|Publication number||US5517643 A|
|Application number||US 08/029,972|
|Publication date||May 14, 1996|
|Filing date||Mar 10, 1993|
|Priority date||Nov 2, 1988|
|Also published as||CA1329432C|
|Publication number||029972, 08029972, US 5517643 A, US 5517643A, US-A-5517643, US5517643 A, US5517643A|
|Original Assignee||Raxco Incorporated|
|Export Citation||BiBTeX, EndNote, RefMan|
|Patent Citations (5), Non-Patent Citations (5), Referenced by (55), Classifications (11), Legal Events (6)|
|External Links: USPTO, USPTO Assignment, Espacenet|
This application is a continuation of application Ser. No. 07/266,072, filed Nov. 2, 1988, now abandoned.
The present invention generally relates to a method of memory and CPU time allocation for a multi-user computer system and, more specifically, to a method of memory and CPU time allocation responsive to the system load of the multi-user computer system.
In 1977, Digital Equipment Corporation (DEC) introduced a new line of 32-bit minicomputers designated as the VAX™ (Virtual Address Extension) series. The VAX computer was released with a proprietary operating system called VMS™ (Virtual Memory System). VAX and VMS are registered trademarks of Digital Equipment Corporation.
The initial target market for the VAX series was the scientific and engineering communities. However, the market has now expanded to include the full range of data processing from large scale on-line transaction processing to single user workstations. Although the VAX architecture and operating system have functioned well throughout this expansion, some glaring inefficiencies of the operating system exist. Most of these inefficiencies are related to memory management.
The speed of the VAX CPU is determined by two factors: (1) the time it takes to process instructions in the CPU; and (2) the time it takes to access memory to fetch or store the data needed by the instructions. When the memory is accessed to fetch data needed by the instructions, the CPU waits on the access. These waits do not show as idle or "null" time--the CPU appears busy. These waits may be prolonged by other activity in the memory controller or on the CPU bus. In most VAX applications, the CPU speed is underutilized. The CPU spends a considerable portion of the time idle while it waits on the memory controller.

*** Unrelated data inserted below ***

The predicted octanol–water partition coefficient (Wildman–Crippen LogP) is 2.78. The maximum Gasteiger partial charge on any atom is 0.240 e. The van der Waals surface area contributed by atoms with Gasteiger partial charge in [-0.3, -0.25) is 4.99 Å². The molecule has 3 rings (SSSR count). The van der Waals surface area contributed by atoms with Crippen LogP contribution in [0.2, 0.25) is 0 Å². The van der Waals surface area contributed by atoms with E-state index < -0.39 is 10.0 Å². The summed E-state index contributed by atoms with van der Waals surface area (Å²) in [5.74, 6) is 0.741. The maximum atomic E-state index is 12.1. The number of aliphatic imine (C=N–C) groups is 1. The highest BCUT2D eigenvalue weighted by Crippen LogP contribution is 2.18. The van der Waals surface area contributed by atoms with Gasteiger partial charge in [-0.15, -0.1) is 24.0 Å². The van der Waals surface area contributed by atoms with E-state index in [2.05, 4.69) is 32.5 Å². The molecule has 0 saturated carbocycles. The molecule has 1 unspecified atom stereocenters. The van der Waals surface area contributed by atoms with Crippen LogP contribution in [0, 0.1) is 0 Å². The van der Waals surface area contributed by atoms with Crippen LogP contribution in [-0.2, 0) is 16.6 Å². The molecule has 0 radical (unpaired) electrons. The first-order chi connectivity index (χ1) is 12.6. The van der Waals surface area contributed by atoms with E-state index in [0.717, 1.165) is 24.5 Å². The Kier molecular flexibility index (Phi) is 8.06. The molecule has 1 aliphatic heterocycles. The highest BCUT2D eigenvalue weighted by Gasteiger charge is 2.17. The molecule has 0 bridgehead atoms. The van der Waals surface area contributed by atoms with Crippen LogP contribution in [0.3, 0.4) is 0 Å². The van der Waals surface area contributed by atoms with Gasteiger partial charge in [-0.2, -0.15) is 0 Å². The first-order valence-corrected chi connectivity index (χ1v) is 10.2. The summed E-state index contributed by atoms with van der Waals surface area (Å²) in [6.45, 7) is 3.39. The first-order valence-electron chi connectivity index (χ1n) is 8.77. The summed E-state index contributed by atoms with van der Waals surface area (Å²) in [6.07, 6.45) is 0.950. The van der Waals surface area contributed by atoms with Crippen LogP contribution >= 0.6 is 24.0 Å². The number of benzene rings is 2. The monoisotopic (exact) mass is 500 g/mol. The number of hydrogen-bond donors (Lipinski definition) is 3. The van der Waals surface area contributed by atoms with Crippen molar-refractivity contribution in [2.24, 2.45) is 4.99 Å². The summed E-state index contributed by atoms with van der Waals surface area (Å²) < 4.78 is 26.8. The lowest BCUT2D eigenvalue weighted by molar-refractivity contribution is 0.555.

When a user logs on to the system at a terminal, the user becomes a "process" recognized by the system and is assigned an identification code. The user may then run programs and otherwise utilize the computer system. As used herein, process will generally refer to a logged-in user or an active terminal. Under VMS, each user is allocated a working set at log-in. A working set is a collection of pages (each page having 512 bytes) of physical memory where the user's work will be held. WSLIMIT denotes the maximum size of a process working set at any point in time. The actual size of the working set may be below WSLIMIT at a given time but, typically, is not. WSLIMIT is dynamic and may be changed as often as once per second for active processes. Usually, only a small fraction of the memory space which a process may legally access is in the working set at a given time.
When a process attempts to reference a page which is legally accessible, but is not currently in the working set, a page fault is generated and steps are taken to insert the page into the working set. If the actual size of the working set is at WSLIMIT, a page is removed from the working set and the needed page is located. If the page is located and it is determined that the page is not currently in physical memory, it is placed in physical memory. Thus, the required page of physical memory is made directly accessible to the process.
Page faults consume system resources. If avoided, faster system operation and program execution are achieved. Generally, the larger a working set, the fewer page faults that occur since more pages are directly accessible to the process. However, few processes, during any short time interval, access all or even a large fraction of the total pages legally accessible to the process. Therefore, even working sets that are a small fraction of the total size of a process can result in relatively small rates of faulting.
FIG. 1 illustrates VMS memory page movements. Data may be loaded into working set 10 from image file 15 or run-time libraries 20. Under heavy system load, read-only pages in working set 10 may be moved to Free Page List 25 while writable pages may be moved from working set 10 to Modified Page List 30. Free Page List 25 and Modified Page List 30 are emptied on a first-in first-out (FIFO) basis. As schematically illustrated, free pages are made available to working sets while writable pages are written to page file 40 or mapped section file 45. Under certain circumstances, the entire contents of a working set can be moved to a swap file, thereby releasing physical memory directly to Free Page List 25.
Moving pages back into working set 10 from Free Page List 25 or Modified Page List 30 utilizes few computer resources and is the preferred method of running an interactive system. These page movements are called soft faults. Moving pages from image file 15 or page file 40 back into working set 10 requires physical access to an I/O device such as a disk and therefore requires substantial time and computer resources (resource intensive). These page movements are called hard faults. Swap file retrievals are also hard faults but are easier on resource consumption since fewer I/O operations are generally required to retrieve similar amounts of data.